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Winterburn is not a castle in Game of Thrones or a fantastic land in Lord of the Rings. It’s not the surname of a sexy Shakespearean scholar or the nickname of your best friend’s pit bull, although it should be (both). It’s a lovely word and a horrible thing. It’s what happens in your garden when the winter is TOO EFFING COLD.

That’s right, I just went ALL CAPS ON YO ASS.

Winterburn is the devastating loss of moisture from evergreen leaves that kills healthy tissue in broadleaf or piney evergreen shrubs. Helpfully, expert gardeners say you can prevent it by wrapping your evergreens in burlap. I’d like to insert an interminably long sarcastic pause here…why, why, why I ask you, would I plant evergreens if I wanted to look at burlap sack cloth all season? If I’m skilled in fabric arts, maybe I could just weave myself a big old burlap tree. Why, maybe my grandma could knit me some foliage like an afghan. Who needs these ridiculous plants anyway?


You may notice, astute reader, sarcastic pauses have replaced photographs in this particular blog entry. That’s because it’s TOO EFFING COLD to go outside and take pictures.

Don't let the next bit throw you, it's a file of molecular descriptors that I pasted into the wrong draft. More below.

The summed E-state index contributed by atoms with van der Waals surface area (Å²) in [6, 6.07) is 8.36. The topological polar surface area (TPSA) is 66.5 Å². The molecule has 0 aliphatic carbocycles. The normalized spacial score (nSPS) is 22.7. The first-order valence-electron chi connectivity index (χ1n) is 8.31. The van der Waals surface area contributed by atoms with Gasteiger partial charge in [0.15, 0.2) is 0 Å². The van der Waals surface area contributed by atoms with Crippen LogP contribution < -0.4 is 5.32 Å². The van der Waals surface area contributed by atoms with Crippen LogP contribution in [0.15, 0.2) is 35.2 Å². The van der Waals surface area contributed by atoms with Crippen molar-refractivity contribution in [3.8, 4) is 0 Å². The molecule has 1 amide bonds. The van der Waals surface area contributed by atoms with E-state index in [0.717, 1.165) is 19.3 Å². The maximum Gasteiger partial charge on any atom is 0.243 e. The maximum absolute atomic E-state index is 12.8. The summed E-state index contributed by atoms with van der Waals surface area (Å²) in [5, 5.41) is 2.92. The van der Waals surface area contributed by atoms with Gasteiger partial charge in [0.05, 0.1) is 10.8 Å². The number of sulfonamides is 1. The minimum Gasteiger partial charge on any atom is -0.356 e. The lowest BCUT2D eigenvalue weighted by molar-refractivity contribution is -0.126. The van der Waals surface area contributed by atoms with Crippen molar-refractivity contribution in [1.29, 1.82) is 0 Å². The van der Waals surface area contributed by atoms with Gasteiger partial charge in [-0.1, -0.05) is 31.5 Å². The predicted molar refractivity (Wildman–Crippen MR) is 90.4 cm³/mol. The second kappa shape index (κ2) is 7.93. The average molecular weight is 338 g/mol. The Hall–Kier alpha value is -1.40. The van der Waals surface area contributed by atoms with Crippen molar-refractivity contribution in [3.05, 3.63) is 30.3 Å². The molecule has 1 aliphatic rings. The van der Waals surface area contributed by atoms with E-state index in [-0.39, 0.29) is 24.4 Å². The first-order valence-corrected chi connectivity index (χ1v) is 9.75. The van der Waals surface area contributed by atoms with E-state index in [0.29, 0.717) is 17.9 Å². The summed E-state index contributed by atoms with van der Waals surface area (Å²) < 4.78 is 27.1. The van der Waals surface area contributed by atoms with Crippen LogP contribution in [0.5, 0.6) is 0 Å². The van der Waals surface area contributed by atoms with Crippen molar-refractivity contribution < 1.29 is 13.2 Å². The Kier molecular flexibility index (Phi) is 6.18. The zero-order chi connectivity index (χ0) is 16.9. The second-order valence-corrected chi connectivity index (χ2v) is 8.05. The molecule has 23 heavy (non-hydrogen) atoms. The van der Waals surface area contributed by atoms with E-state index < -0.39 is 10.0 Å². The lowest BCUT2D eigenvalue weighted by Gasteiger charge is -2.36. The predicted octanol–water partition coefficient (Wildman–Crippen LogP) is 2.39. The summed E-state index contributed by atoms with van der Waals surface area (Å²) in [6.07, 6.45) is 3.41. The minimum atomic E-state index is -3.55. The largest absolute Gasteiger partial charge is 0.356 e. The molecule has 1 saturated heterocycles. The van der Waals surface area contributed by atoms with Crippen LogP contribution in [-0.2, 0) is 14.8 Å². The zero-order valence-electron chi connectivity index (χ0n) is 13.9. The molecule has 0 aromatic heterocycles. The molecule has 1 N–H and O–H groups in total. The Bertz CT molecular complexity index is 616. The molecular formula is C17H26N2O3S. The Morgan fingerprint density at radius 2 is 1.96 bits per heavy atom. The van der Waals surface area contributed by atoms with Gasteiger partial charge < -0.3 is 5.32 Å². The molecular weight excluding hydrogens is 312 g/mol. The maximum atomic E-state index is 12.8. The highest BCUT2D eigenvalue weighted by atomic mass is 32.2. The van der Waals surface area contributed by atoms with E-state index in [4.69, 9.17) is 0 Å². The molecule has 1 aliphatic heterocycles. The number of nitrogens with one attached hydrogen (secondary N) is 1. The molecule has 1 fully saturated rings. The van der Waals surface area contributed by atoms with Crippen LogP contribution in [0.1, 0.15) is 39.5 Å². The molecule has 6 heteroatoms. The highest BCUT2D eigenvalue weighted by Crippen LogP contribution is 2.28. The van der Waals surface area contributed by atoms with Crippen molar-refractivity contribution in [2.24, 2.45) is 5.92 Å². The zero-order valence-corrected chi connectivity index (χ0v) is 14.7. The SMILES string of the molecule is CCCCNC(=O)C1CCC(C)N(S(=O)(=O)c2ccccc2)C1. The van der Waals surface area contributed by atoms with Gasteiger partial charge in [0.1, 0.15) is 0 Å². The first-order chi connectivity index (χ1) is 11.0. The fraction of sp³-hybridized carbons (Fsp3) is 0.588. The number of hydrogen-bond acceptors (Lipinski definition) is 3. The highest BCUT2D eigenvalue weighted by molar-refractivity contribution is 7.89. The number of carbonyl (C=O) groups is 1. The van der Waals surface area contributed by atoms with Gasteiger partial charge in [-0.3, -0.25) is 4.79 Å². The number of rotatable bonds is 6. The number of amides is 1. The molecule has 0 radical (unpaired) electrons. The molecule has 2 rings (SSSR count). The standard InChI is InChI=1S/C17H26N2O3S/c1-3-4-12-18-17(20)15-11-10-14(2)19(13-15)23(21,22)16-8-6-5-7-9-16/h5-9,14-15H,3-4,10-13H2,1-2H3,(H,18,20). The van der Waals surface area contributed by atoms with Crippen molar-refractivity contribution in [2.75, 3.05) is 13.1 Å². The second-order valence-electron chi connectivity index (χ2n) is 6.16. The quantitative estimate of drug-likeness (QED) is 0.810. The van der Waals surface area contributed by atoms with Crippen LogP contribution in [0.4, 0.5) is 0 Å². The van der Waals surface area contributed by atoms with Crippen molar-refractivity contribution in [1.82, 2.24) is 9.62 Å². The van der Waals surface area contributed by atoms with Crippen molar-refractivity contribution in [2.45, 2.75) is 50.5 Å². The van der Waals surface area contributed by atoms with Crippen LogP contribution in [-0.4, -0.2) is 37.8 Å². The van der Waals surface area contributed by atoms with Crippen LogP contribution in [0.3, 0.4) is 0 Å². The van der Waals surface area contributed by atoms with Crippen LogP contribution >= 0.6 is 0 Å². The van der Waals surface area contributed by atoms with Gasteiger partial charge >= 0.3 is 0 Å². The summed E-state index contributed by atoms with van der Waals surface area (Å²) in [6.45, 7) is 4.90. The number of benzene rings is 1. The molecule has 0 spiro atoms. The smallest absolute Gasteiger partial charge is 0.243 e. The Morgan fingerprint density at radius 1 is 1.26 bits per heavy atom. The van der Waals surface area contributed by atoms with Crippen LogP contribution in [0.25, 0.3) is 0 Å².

If I wanted to prove my manhood by scoffing at frostbite, I might click some photos of my darling cedar tree crumbling into a brown pathetic charliebrownchristmastree stick. I might share images of dead cherry tree branches and juniper limbs. I might exhibit the skeletons of rhododendron shrubs, curled leaves browning and dropping with each freeze and thaw, flower buds tainted and dead. Thank you, climate change.

I could rant all day about the challenges of my own garden, but the real horror story is the damage to vast colonies of insects and native plants losing habitat as our climate zones become wildly erratic. Twenty degrees in Florida will wreak havoc on the oranges and the pollinator population. Snow in the Deep South isn’t just a driving hazard, it’s death to the tropical plants and micro-fauna that enliven the spring. You might not care much about bugs (although I hope you do), but I’d be willing to bet you want your morning orange juice to be fresh and cheap at the market and your flowers to bloom when May comes. I suspect you’d miss your Brugmansia, your Rose and your Morning Glory.

Winterburn is a term I’d like to co-opt right now. I’d like to use it to describe the rage and righteous indignation I feel while I helplessly watch the climate implode. Hundreds of gardeners feel it. You’re not a gardener if you’re not an idealist and a bit of a rebel. Raise your trowel. Wave your shovel. Burn like Dylan Thomas said: Rage, rage against the dying of the light. Or at least, if you are gentle, quietly resolve to do no harm. Make your own small difference. Tiny moments matter. Your smallest honesty sends ripples through eternity.

Castle Winterburn flies its sigil. A void filled with tenderness: a branch barely leafed out, on a sea of blue. In the center – well, you fill in the center. You are the light. You stand in your own light: make it shine. Burn against the dying light.